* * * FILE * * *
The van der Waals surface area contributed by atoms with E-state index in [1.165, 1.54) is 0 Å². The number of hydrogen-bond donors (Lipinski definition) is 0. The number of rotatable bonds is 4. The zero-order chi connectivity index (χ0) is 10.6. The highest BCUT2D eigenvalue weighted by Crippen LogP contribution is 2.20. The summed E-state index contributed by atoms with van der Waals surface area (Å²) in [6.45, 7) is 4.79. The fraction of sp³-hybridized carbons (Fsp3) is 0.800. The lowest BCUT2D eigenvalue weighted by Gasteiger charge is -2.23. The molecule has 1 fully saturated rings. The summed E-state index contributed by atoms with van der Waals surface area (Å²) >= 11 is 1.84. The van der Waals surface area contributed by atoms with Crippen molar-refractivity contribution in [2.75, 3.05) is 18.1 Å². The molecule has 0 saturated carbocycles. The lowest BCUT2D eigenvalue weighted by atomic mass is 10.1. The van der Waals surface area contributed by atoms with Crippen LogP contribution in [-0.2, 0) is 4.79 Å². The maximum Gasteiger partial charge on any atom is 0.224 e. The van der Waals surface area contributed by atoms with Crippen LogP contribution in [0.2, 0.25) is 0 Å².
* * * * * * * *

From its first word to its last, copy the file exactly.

The van der Waals surface area contributed by atoms with E-state index in [1.165, 1.54) is 0 Å². The number of hydrogen-bond donors (Lipinski definition) is 0. The number of rotatable bonds is 4. The zero-order chi connectivity index (χ0) is 10.6. The highest BCUT2D eigenvalue weighted by Crippen LogP contribution is 2.20. The summed E-state index contributed by atoms with van der Waals surface area (Å²) in [6.45, 7) is 4.79. The fraction of sp³-hybridized carbons (Fsp3) is 0.800. The lowest BCUT2D eigenvalue weighted by Gasteiger charge is -2.23. The molecule has 1 fully saturated rings. The summed E-state index contributed by atoms with van der Waals surface area (Å²) >= 11 is 1.84. The van der Waals surface area contributed by atoms with Crippen molar-refractivity contribution in [2.75, 3.05) is 18.1 Å². The molecule has 0 saturated carbocycles. The lowest BCUT2D eigenvalue weighted by atomic mass is 10.1. The van der Waals surface area contributed by atoms with Crippen LogP contribution in [-0.2, 0) is 4.79 Å². The maximum Gasteiger partial charge on any atom is 0.224 e. The van der Waals surface area contributed by atoms with Crippen LogP contribution in [0.2, 0.25) is 0 Å².